This being said, we know user experience isn't just for website designers and information architects anymore. Marketers craft content around the buyer's journey; adding product videos, blog articles and whitepapers to every access point off of Yahoo, Google and Bing. Furthermore, video marketers evaluate the desirability, usefulness and value of ideas before they make it to video production. This is because we fear audiences won’t share, tweet or like videos that don’t carry some sort of significance. But do we always evaluate accessibility? No. This is the missing element in many video marketers' strategy.
Web Accessibility, Online Video and SEO
At this point, you may be wondering what all this has to do with SEO. What you may not realize is that many accessibility best practices also make content digestible by search engines, increasing their capacity to index and rank your content.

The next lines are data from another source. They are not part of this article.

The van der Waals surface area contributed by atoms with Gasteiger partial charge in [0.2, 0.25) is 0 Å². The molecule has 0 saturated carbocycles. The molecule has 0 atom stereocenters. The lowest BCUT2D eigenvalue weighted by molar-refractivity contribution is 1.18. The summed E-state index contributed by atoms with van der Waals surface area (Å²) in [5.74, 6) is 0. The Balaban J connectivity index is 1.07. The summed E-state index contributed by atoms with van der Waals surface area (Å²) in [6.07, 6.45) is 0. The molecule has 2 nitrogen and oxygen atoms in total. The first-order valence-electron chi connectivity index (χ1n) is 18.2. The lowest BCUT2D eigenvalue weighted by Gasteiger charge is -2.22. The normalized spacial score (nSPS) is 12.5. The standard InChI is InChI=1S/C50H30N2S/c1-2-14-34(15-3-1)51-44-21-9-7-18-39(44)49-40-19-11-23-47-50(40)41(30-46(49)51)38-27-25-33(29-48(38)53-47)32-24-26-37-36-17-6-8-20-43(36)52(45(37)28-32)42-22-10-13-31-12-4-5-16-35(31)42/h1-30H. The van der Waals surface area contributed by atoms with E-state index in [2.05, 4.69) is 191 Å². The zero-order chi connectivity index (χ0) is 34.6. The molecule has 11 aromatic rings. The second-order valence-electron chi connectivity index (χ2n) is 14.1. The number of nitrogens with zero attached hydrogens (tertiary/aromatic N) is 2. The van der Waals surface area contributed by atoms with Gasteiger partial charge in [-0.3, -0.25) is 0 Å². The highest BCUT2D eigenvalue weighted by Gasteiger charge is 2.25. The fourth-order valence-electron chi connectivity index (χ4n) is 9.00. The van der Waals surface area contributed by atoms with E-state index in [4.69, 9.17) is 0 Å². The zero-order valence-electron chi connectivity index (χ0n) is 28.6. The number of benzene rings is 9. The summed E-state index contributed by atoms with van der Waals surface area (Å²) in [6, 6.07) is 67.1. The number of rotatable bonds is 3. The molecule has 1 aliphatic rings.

So what is Web accessibility? Web Accessibility is the practice of creating websites that are usable by people of all abilities. Roughly 20 percent of Americans have a disability that impairs access to websites and Internet content. Interestingly enough, designing for assistive technology is a lot like designing for Web bots. For example, alternative text for images and multimedia available to search engines can also be understood by a blind person utilizing a screen reader. Headers which are given more weight by search engines are again, also understood by a blind person to be a point of emphasis. As we discussed in a previous guest blog article, How Transcripts Boost Video SEO, transcripts are the text translation of your spoken content. Transcripts allow video content to be accessed by deaf users but search engines as well.